Looking for Plan B

LOOKING FOR PLAN B…. The Center on Budget and Policy Priorities’ Bob Greenstein, who has as much liberal credibility on budget and tax issues as anyone, doesn’t seem to like the “disturbing negative” provisions of the tax policy deal struck by the White House and congressional Republicans. But he wants to see it pass anyway.

“Congress should approve this package — its rejection will likely lead to a more problematic package that does less for middle- and low-income workers and less for the economy,” Greenstein said yesterday. He added that the agreement includes “surprisingly strong protections for low- and middle-income working families.”

Dean Baker, another very credible, highly respected liberal economist, reached a similar conclusion. Prominent lefty wonks like Lawrence Mishel and John Podesta offered the same assessments yesterday.

The New York Times editorial page said Democrats are “in revolt,” but they should “vote for this deal” anyway.

Without this bargain, income taxes on the middle class would rise. Unemployment insurance for millions of Americans would expire. And many other important tax breaks for low- and middle-income workers — including a 2 percent payroll tax cut and college tuition credits — would not be possible.

If angry Democrats blow up the deal, they will be left vainly groping for something better in a new Congress where they will have far less influence than they have now. The middle class and the unemployed would be seriously hurt.

But let’s say they’re all wrong. Let’s assume, for the sake of conversation, that the liberal economists don’t fully appreciate the larger principles at stake here; their stimulus projections are overly optimistic; and their entire perspective is skewed by weakness, a poor understanding of political tactics, and a Neville Chamberlain-like worldview.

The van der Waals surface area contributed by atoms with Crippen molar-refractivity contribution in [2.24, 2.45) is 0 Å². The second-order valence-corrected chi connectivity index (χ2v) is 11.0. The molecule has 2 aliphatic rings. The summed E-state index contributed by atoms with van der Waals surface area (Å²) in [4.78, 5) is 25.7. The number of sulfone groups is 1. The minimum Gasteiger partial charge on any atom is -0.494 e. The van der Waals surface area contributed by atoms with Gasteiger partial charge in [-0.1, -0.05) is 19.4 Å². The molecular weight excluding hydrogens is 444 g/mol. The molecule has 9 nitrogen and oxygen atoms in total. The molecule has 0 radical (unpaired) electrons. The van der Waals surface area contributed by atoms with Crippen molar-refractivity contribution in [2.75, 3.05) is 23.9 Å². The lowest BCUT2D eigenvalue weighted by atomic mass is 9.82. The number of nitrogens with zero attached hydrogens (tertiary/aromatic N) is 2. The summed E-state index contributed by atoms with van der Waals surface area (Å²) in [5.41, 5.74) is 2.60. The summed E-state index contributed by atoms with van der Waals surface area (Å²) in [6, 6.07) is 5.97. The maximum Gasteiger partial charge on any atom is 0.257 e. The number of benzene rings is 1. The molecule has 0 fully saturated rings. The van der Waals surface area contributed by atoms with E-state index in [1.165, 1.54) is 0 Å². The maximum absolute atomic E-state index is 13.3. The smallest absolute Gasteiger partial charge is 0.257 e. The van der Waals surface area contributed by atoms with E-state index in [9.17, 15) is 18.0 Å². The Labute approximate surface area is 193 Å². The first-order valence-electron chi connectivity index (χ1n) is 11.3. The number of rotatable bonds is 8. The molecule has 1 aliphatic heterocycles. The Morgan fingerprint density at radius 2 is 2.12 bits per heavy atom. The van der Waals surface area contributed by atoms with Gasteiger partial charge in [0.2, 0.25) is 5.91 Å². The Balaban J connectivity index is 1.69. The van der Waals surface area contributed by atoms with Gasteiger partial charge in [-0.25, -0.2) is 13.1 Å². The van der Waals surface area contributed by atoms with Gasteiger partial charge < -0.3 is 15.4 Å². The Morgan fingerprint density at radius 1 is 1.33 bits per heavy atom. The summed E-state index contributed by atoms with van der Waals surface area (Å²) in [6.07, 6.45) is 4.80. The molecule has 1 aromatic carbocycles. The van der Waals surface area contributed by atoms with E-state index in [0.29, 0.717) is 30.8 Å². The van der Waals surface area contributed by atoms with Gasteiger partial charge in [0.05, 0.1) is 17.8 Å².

Indeed, let’s also say, just for the sake of conversation, that the liberal policy experts lose the argument and Congress rejects the agreement. Dems decide it’s a bridge too far, so they scuttle the deal and take their chances.

What’s Plan B?

I don’t mean this to sound snarky and this isn’t a rhetorical question; I’m genuinely interested in understanding the back-up strategy. When I posed this question yesterday to some Capitol Hill aides I know, they said they’d recommit to fighting even harder for the original Obama tax plan — permanent breaks for those under $250k, Clinton-era top rates for those above $250k. If/when this week’s compromise goes down, Republicans, they said, would likely cave and accept the Democratic approach. They’d be out of options — it’d be a choice between the Dem plan and higher taxes for everyone. Dems would regain the leverage they lost before the midterms.

And that could work. The plan came seven votes shy of 60 the other day, but when push comes to shove, maybe those seven additional votes would come together, and Dems would win this fight over taxes.

But what then? How would extended unemployment benefits pass for the millions of jobless Americans who need them? What happens to the economic stimulus? What’s the strategy for getting quick approval for an expanded earned-income tax credit and the continuation of a college-tuition tax credit? With almost no time left on the clock, after winning the fight on tax policy, is the plan to simply punt on New START ratification, DADT repeal, the DREAM Act, food safety, and health care for Ground Zero workers, hoping for the best in the next Congress?

I understand very well what opponents on the left want to do to the tax deal, and why. I’m less clear on what happens next.

Update: The estimable David Dayen was gracious enough to prepare a response to my inquiry, and I appreciate it.